Who were the Celts?

Near the mouth of the Rhône River, 2,600 years ago, Greek traders founded a colony called Massilia, today the site of the French city of Marseille. Venturing inland along the Rhône Valley, those traders encountered a people who spoke a tongue the Greeks did not recognize. Ruled by wealthy chieftains and hungry for luxury goods, they seemed fierce and warlike. A century later, Greek geographer Hecataeus of Miletus gave them a name—Keltoi, translated into Latin by the Romans as Celtae.

Today, the word “Celtic” represents many things: a style of modern jewelry; a typeface; and an epithet of national pride among people of Scottish, Welsh, and Irish descent. In historical terms, however, “Celtic” is harder to define, in part because the Celts lived across such a wide area, inhabiting lands from Ireland to Turkey.

A few historians argue that the term “Celt” is almost historically meaningless. Many historians, however, concur with Barry Cunliffe, emeritus professor of European archaeology at Oxford, who believes that the Celts can be understood as a culture with shared belief systems and a common language, versions of which are still spoken in western Europe, especially in Ireland and Scotland. In this spirit, historians now regard Celtic culture not in terms of a unified people, but as a bundle of shared linguistic and cultural traits distributed among various Iron Age peoples who profoundly shaped pre-Roman Europe.

The Celtic jigsaw

The Celts of central Europe of this period are protohistoric: Aside from a few inscriptions, they did not fully develop a writing system, but modern historians have relied on accounts of them left by their neighbors, notably the Greeks and Romans.

Greek authors were aware of the scope of the Celtic world. Trade up and down the Rhône Valley informed them of the presence of Celts in central Europe. In the fourth century B.C., Pytheas, a geographer from Massilia, chronicled a sea voyage up the Atlantic coast of Europe and described how the Celtic people could be found in Armorica (Brittany, in northwestern France).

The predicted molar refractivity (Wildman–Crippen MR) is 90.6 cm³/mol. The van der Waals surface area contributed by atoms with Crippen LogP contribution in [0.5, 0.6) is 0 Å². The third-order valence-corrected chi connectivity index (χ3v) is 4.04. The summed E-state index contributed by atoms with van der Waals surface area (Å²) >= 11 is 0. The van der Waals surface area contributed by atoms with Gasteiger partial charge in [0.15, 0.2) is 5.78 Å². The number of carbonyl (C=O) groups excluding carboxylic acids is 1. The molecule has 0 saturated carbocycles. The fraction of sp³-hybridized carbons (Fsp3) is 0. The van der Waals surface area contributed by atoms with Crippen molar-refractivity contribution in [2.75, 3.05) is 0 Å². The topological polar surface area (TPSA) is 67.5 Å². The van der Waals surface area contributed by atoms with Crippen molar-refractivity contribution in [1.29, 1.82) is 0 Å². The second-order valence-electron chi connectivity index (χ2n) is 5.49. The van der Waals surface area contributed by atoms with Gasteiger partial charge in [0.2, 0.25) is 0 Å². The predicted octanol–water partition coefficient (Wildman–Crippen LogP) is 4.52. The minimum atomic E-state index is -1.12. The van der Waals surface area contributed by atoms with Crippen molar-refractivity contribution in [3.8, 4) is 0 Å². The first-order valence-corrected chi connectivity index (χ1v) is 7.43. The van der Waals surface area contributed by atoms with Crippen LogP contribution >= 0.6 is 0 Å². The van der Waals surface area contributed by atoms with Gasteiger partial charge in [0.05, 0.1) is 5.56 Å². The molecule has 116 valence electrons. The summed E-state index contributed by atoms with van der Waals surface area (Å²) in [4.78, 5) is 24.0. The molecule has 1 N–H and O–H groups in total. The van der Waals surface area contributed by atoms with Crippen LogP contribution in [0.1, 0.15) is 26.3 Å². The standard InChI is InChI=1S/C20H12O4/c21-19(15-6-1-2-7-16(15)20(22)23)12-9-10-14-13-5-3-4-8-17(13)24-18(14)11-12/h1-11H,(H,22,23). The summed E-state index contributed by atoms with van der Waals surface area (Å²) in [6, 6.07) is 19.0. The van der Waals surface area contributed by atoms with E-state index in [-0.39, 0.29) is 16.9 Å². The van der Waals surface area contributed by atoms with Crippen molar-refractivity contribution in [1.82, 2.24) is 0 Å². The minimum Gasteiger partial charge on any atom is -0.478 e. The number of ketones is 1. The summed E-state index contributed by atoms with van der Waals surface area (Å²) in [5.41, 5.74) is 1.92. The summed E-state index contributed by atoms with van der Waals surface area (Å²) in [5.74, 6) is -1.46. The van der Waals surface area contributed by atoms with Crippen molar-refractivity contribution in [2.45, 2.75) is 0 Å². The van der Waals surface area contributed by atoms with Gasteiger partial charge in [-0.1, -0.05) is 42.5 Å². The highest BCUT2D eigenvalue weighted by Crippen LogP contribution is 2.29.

At first the Celts were noted for their trading habits, and later for their warlike nature. Roman writers, such as Livy, drew on the works of earlier Greek authors to describe how hordes of Celts had poured down through the Alps into the Italian Peninsula in the fifth century B.C. Roman generals would later seek glory in subduing them: In his first-century B.C. conquest of Gaul, Julius Caesar wrote: “We call them Gauls, though in their own language they are called Celts.”

Although the Roman imperial period ended Celtic military power, its presence lingered on in Europe’s collective memory. Renaissance French and English scholars became interested in establishing facts about the pre-Roman peoples that once inhabited their lands. In the 1870s archaeologists were hugely excited to dig up items in northern Italy that were clearly Celtic in design and corroborated classical authors’ accounts of the Celts invading Italy from the north around 450 B.C. Scholars were able to identify these artifacts as Celtic, thanks to the excavation of a spectacular site in Austria a few years before. The objects found there served as key pieces with which scholars could start to put together the Celtic jigsaw.

Austrian origins